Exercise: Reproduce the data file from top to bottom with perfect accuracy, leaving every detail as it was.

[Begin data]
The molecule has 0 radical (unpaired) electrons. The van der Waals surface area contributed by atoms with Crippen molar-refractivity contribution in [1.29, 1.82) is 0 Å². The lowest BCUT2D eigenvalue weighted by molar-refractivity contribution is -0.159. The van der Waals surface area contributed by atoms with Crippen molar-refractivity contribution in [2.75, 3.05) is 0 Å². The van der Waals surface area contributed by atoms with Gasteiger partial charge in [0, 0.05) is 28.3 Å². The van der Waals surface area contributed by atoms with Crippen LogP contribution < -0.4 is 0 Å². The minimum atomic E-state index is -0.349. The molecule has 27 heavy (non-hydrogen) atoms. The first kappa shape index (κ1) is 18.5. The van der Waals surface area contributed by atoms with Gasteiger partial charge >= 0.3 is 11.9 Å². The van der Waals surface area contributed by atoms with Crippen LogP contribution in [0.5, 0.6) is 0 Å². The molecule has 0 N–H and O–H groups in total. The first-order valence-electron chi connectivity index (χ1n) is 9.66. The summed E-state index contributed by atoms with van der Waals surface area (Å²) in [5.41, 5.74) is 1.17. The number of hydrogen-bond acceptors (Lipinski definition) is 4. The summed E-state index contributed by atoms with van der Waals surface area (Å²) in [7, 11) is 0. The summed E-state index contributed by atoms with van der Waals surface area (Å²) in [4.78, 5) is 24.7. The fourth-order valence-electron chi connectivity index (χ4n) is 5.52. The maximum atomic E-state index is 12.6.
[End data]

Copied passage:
The molecule has 0 radical (unpaired) electrons. The van der Waals surface area contributed by atoms with Crippen molar-refractivity contribution in [1.29, 1.82) is 0 Å². The lowest BCUT2D eigenvalue weighted by molar-refractivity contribution is -0.159. The van der Waals surface area contributed by atoms with Crippen molar-refractivity contribution in [2.75, 3.05) is 0 Å². The van der Waals surface area contributed by atoms with Gasteiger partial charge in [0, 0.05) is 28.3 Å². The van der Waals surface area contributed by atoms with Crippen LogP contribution < -0.4 is 0 Å². The minimum atomic E-state index is -0.349. The molecule has 27 heavy (non-hydrogen) atoms. The first kappa shape index (κ1) is 18.5. The van der Waals surface area contributed by atoms with Gasteiger partial charge >= 0.3 is 11.9 Å². The van der Waals surface area contributed by atoms with Crippen LogP contribution in [0.5, 0.6) is 0 Å². The molecule has 0 N–H and O–H groups in total. The first-order valence-electron chi connectivity index (χ1n) is 9.66. The summed E-state index contributed by atoms with van der Waals surface area (Å²) in [5.41, 5.74) is 1.17. The number of hydrogen-bond acceptors (Lipinski definition) is 4. The summed E-state index contributed by atoms with van der Waals surface area (Å²) in [7, 11) is 0. The summed E-state index contributed by atoms with van der Waals surface area (Å²) in [4.78, 5) is 24.7. The fourth-order valence-electron chi connectivity index (χ4n) is 5.52. The maximum atomic E-state index is 12.6.